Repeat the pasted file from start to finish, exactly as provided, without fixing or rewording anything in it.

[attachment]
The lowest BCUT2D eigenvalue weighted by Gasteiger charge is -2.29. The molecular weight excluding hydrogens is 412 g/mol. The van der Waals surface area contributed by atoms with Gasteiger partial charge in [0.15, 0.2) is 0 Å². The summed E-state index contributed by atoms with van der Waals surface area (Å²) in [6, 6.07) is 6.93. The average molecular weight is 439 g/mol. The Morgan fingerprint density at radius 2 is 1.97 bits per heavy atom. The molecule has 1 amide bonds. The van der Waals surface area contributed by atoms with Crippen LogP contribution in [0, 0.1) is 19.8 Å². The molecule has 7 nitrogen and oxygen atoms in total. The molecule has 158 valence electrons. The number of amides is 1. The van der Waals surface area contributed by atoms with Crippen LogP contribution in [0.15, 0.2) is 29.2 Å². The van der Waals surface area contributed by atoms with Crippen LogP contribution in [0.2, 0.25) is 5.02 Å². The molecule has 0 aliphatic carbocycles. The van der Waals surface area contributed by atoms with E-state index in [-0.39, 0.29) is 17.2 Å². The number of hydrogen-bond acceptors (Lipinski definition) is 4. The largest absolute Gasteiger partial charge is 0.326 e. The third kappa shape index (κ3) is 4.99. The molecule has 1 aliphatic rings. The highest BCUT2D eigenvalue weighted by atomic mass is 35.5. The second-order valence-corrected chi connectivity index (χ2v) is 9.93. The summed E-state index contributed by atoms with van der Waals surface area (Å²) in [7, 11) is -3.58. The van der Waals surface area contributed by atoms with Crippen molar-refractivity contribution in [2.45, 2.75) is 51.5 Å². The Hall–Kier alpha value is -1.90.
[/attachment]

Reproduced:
The lowest BCUT2D eigenvalue weighted by Gasteiger charge is -2.29. The molecular weight excluding hydrogens is 412 g/mol. The van der Waals surface area contributed by atoms with Gasteiger partial charge in [0.15, 0.2) is 0 Å². The summed E-state index contributed by atoms with van der Waals surface area (Å²) in [6, 6.07) is 6.93. The average molecular weight is 439 g/mol. The Morgan fingerprint density at radius 2 is 1.97 bits per heavy atom. The molecule has 1 amide bonds. The van der Waals surface area contributed by atoms with Crippen LogP contribution in [0, 0.1) is 19.8 Å². The molecule has 7 nitrogen and oxygen atoms in total. The molecule has 158 valence electrons. The number of amides is 1. The van der Waals surface area contributed by atoms with Crippen LogP contribution in [0.15, 0.2) is 29.2 Å². The van der Waals surface area contributed by atoms with Crippen LogP contribution in [0.2, 0.25) is 5.02 Å². The molecule has 0 aliphatic carbocycles. The van der Waals surface area contributed by atoms with E-state index in [-0.39, 0.29) is 17.2 Å². The number of hydrogen-bond acceptors (Lipinski definition) is 4. The largest absolute Gasteiger partial charge is 0.326 e. The third kappa shape index (κ3) is 4.99. The molecule has 1 aliphatic rings. The highest BCUT2D eigenvalue weighted by atomic mass is 35.5. The second-order valence-corrected chi connectivity index (χ2v) is 9.93. The summed E-state index contributed by atoms with van der Waals surface area (Å²) in [7, 11) is -3.58. The van der Waals surface area contributed by atoms with Crippen molar-refractivity contribution in [2.45, 2.75) is 51.5 Å². The Hall–Kier alpha value is -1.90.